The review was announced by Chancellor George Osborne in June this year and was conducted by the Treasury with expert help from Blackrock Solutions and Rothschild. ‘RBS and the case for a bad bank: the Government’s Review’ advises that RBS should use its skills in effectively managing down its non-core assets, in combination with the RBS plan for setting up an internal bad bank, in order to offer the most efficient route to resolve identified assets. This new strategy should address many of the bank’s challenges and investor concerns, which over time would be reflected in an improved valuation and increase the prospect of an earlier return of RBS ownership to the private sector, according to the review.

RBS also released its latest set of results today and announced that the bank is headed in a new direction, which it expects to result in being of benefit to the UK economy, instead of a liability. The company said that a bad bank will be created to separate and wind down its poorly-performing and high-risk assets and stated that it aims remove between 55% and 70% of these assets over the next two years. This will be an ‘internal’ bad bank funded by RBS itself, rather than being publicly funded.

According to HM Treasury, the Bank of England has confirmed that the taxpayers’ contingent exposure to the banking system has been reduced by a further GBP8bn with the removal of the Contingent Capital Facility one year early.The Treasury and RBS are now in advanced negotiations with the European Commission as to when the Dividend Access Share (DAS) is retired, which should also make RBS shares more attractive to external investors.

The Chancellor stated:

“The new direction for RBS is supported wholeheartedly by the management and Board of RBS, the Bank of England, the Government and UK Financial Investments (UKFI). The authorities look forward to supporting Ross McEwan and his team in implementing this plan.

“It means less exposure for the British taxpayer and more help for the British economy. That is why it’s good for Britain.”


The Libor Scandal: RBS facing fine of £390m

The Royal Bank of Scotland has been in the spotlight this month, after a fine was issued for the bank’s role in the Libor rate-fixing scandal.

The London inter-bank lending rate, or Libor, is one of the most important interest rates in the world of finance. It dictates the average rate at which London-based banks lend money to each other. It supports financial contracts and loans of up to trillions of pounds.

In 2005, it was banking giant Barclays that came under fire after evidence was uncovered that proved the bank had attempted to manipulate the Libor dollar rates, following requests to do so from other banks.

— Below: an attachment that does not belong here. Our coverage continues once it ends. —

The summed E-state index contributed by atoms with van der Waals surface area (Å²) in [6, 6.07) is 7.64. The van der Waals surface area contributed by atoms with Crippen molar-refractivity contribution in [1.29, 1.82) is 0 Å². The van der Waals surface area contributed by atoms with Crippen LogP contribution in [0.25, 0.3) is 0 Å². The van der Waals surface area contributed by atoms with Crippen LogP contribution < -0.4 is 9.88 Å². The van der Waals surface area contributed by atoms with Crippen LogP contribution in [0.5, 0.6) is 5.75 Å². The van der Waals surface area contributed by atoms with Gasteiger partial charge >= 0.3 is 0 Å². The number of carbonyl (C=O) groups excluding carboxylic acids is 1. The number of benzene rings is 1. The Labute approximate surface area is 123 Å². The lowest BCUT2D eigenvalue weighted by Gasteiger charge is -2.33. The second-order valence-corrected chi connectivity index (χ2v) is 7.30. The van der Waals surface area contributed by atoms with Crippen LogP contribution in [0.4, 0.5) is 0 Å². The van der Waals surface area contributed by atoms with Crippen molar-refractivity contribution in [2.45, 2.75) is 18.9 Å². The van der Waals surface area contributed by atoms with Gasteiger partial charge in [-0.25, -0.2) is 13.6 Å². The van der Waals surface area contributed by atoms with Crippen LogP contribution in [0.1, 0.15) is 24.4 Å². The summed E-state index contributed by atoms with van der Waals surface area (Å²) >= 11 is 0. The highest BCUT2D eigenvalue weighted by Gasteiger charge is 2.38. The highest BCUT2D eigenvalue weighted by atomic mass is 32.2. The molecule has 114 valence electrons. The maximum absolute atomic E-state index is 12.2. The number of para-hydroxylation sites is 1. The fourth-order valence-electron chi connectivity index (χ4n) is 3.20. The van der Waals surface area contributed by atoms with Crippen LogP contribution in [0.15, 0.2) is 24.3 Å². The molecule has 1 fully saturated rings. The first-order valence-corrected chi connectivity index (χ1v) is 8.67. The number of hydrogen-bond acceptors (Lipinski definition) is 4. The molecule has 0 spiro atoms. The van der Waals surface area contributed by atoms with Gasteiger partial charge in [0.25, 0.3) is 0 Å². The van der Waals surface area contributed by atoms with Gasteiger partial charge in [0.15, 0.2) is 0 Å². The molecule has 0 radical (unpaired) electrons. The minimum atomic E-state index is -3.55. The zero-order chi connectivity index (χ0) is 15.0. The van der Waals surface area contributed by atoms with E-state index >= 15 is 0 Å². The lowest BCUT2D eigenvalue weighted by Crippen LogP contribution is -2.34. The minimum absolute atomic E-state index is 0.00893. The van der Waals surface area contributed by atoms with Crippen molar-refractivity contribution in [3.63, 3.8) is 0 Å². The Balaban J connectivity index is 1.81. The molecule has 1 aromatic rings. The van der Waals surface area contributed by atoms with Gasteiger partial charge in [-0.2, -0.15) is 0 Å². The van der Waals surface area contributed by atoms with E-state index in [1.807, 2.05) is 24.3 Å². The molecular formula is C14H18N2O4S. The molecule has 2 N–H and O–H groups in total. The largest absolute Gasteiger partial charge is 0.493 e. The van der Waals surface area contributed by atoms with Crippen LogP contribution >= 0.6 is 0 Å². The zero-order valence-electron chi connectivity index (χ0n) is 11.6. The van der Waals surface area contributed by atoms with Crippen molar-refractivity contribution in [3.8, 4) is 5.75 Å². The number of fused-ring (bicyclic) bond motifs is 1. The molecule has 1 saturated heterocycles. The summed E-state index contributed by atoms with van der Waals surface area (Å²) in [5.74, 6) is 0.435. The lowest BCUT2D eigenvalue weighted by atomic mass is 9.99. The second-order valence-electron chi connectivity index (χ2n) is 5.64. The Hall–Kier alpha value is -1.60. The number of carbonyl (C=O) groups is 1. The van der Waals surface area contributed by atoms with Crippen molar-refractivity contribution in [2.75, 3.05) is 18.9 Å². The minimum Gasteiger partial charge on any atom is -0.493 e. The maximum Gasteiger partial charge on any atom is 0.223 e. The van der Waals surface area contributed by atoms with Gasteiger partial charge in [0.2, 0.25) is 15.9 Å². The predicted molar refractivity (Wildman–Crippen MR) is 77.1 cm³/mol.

Representatives and employees of the large banks talked over the phone and on instant messaging programs, nudging each other in an often jocular fashion to change the lending rates accordingly.

Following the recession in 2007 and the liquidation of Northern Rock, Barclays further manipulated Libor to make it look as though the bank’s credit quality was in a much better state than it was.

The Royal Bank of Scotland (or RBS), while not to the same level as Barclays, continued to manipulate their Libor. In 2011, four employees were sacked for their roles in the scandal.

According to the BBC, RBS has been fined a total of £390 million for its Libor-fixing activities.

It is expected that the fines will not be recovered from tax payer’s money, despite the fact that RBS is 81% owned by the tax payer. The £300 million now owed to US authorities thanks to the fine will be recovered from previous bankers’ bonuses and their future bonuses.

RBS has admitted that its own internal investigations led to 21 employees receiving disciplinary action or facing firing.

Thanks to the agreement of RBS to settle at an early point in the investigation into the Libor rate fixing, the bank was granted a 30% discount on part of the total fine.

A spokesman from spread betting and Forex trading experts City Index said of the scandal: “The Libor scandal has been a hindrance on the sector and RBS especially considering how long the firm has been in negotiations with regulators over a fine settlement.

“The fact that they have now reached an agreement is a double positive for shareholders in that it draws a line under the situation and the fact that the fine is less than expected.”

The RBS fine follows a huge government bailout in 2008, when RBS was on the very verge of collapse.

RBS offloads consumer loans to financial services firm Paragon